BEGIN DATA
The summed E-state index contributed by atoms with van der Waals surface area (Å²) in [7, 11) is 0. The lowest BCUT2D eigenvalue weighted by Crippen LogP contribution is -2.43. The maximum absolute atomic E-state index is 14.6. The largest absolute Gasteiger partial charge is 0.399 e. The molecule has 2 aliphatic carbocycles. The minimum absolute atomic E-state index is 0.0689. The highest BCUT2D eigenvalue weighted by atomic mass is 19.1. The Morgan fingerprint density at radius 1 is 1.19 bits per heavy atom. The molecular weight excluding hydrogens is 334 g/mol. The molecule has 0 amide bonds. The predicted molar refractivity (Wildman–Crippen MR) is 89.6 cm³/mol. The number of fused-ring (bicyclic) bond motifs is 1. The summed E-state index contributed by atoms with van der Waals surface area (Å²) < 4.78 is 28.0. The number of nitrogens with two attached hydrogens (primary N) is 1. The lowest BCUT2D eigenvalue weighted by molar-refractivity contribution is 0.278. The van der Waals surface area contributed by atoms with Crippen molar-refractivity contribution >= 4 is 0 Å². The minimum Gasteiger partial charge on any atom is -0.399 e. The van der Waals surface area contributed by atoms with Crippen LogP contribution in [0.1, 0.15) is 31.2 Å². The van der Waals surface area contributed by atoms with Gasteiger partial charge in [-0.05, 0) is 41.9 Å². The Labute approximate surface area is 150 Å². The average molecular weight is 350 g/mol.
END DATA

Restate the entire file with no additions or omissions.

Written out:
The summed E-state index contributed by atoms with van der Waals surface area (Å²) in [7, 11) is 0. The lowest BCUT2D eigenvalue weighted by Crippen LogP contribution is -2.43. The maximum absolute atomic E-state index is 14.6. The largest absolute Gasteiger partial charge is 0.399 e. The molecule has 2 aliphatic carbocycles. The minimum absolute atomic E-state index is 0.0689. The highest BCUT2D eigenvalue weighted by atomic mass is 19.1. The Morgan fingerprint density at radius 1 is 1.19 bits per heavy atom. The molecular weight excluding hydrogens is 334 g/mol. The molecule has 0 amide bonds. The predicted molar refractivity (Wildman–Crippen MR) is 89.6 cm³/mol. The number of fused-ring (bicyclic) bond motifs is 1. The summed E-state index contributed by atoms with van der Waals surface area (Å²) < 4.78 is 28.0. The number of nitrogens with two attached hydrogens (primary N) is 1. The lowest BCUT2D eigenvalue weighted by molar-refractivity contribution is 0.278. The van der Waals surface area contributed by atoms with Crippen molar-refractivity contribution >= 4 is 0 Å². The minimum Gasteiger partial charge on any atom is -0.399 e. The van der Waals surface area contributed by atoms with Crippen LogP contribution in [0.1, 0.15) is 31.2 Å². The van der Waals surface area contributed by atoms with Gasteiger partial charge in [-0.05, 0) is 41.9 Å². The Labute approximate surface area is 150 Å². The average molecular weight is 350 g/mol.